Time to Manifest on the Future of the Early Years

June 17th 2024

Having waited patiently for the manifestos from the main political parties which arrived last week, predictably they were light on detail.
To be honest, we were most interested in what  Labour had to say because we know what the Conservatives will do and it’s unlikely that the  Liberal Democrats will form the next government!  That’s a shame because some of their plans for Early Years and Child Care (EYCC) were more thoughtful with some quick wins such as  sorting out the Early Years Pupil Premium.  

Interestingly, there were a few issues that were shared by both Labour and the Liberal Democrats such as changing the Ofsted single grade wording, providing a scorecard for parents and more checking of owners of big chains. Anyone who read my recent blog on the importance of the OBC might understand why I was so insistent that we maintain engagement with the regulator as changes will have direct implications for us.

EYCC is highly political, so I trawled through all of the manifestos to look at economic changes, housing plans, health support and obviously EYCC plans. Manifestos matter, not just for their promises for children’s services but because of the wider plans that will impact on businesses, and staffing. Because I know you are all very busy coping with staff shortages and increased levels of SEND amongst our children and I am a night owl, I have tried to summarise the messages from the manifestos to make for easy reading while we try to manage the day to day lives of childminders and those running nurseries.  

The Labour Party’s announcement that 3,000 new nurseries would be set up in schools was greeted with some unease and compounded by the lack of detail.  

Key questions about shifting demography and falling birth rates (causing the empty space in schools) were not explored which left too much space for criticism. Unhelpful language about children not being ‘school ready’ and schools being the best place for them irritated the PVI and soured the announcement.  

We know that the Conservatives will continue to roll out the childcare expansion plan and they also intend to create a Family Hub in every local authority. I suspect the recent research from Ofsted about the benefit of Start for Life has influenced this promise. No sound about a return to Sure Start from Labour.  

All three parties may note the warning from the National Audit Office that the current government’s extension of Early Years entitlements for working families will widen the attainment gap between the disadvantage chairs and their children and their peers.  Although the Liberal Democrats  suggestion that when public finances allow, they will give disadvantaged 2-year-olds an extra FREE five hours of Early Years education a week as another step towards universal, full-time entitlement for all 2- to 4-year-olds may address this.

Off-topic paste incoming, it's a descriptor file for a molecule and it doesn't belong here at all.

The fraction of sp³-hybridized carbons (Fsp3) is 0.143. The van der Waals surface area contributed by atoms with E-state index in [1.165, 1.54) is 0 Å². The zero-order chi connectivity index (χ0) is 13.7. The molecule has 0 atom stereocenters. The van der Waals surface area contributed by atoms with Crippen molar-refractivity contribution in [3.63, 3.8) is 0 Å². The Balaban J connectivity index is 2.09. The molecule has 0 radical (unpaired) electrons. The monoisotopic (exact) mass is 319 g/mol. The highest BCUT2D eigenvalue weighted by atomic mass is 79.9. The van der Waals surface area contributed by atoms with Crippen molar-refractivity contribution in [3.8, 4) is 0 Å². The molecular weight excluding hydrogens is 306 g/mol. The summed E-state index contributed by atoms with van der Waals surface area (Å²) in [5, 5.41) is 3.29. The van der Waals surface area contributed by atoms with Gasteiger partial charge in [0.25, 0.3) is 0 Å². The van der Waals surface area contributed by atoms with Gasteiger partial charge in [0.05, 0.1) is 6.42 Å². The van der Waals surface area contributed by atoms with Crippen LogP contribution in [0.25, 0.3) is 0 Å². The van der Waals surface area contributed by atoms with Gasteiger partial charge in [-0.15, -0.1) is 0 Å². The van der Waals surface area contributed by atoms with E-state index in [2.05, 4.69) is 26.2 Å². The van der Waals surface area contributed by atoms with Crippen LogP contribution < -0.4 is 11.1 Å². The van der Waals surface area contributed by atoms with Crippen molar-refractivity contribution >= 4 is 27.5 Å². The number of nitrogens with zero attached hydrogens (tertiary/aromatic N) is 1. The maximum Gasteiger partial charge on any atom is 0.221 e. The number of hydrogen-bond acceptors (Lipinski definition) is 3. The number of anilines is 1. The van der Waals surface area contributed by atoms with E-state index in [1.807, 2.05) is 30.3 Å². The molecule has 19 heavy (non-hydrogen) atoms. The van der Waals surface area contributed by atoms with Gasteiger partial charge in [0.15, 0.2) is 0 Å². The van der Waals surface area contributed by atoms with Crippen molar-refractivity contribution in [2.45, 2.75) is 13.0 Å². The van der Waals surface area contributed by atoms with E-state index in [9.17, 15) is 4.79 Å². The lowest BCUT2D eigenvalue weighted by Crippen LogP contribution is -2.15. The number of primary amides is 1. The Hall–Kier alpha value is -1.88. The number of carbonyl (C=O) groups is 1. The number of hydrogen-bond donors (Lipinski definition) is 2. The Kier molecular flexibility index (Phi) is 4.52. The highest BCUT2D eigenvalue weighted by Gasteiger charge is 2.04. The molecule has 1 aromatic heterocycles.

Provision to support SEND children also made it to all three manifestos, with Labour pledging to take a community-wide approach, improving inclusivity and expertise in mainstream schools. The Liberal Democrats  want to set up a National SEND body whilst the Conservatives want to end the postcode lottery of support by delivering 60,000 more school places and a further 15 new free schools for children with special educational needs. No mention of the growing SEND issues in nurseries where the foundation of support is built. 

Labour wants growth and stability and consider EYCC to be part of the plan to deliver this, not least by enabling 3/4 of a million more parents to re-enter the labour market.  They want to improve the prosperity of the country and the living standards of working people and kick start economic growth by being pro-worker and pro-business, a party of wealth creation.  They are calling it ‘securonomics’.  James Heckman EYCC investment formula raised the awareness of the economic benefits of investing in the Early Years over 20 years ago, so we should pay attention to the Labour plan to create a National Wealth Fund, capitalised with £7.3 billion over the course of the next Parliament. The fund will support labour growth and clear energy emissions and make transformative investments across all parts of the country and will aim to attract £3 for every £1 of public investment. 

Initially, Labour did not mention a staff recruitment and retention strategy but following much dismay from the sector, Bridget Phillipson (Shadow Secretary of State for Education) issued a statement saying there would be support for staff working in EYCC so they are recognised for the skills and important work they are doing. They intend to recruit an additional 6,500 new expert teachers to ensure teachers are teaching the subjects that they are trained in teaching. I wonder if this would include Early Years teachers? 

Both Labour and the Liberal Democrats will make changes to the business rate system, and Labour will not raise income tax or National Insurance. All three parties have a focus on clean energy and tackle climate change. The want to help cut utility bills and Labour will put failing water companies under special measures to clean up the UK’s water supply. I suspect that the DfE targets for Climate Action Plans (CAPs) in every nursery and school will continue to be rolled out.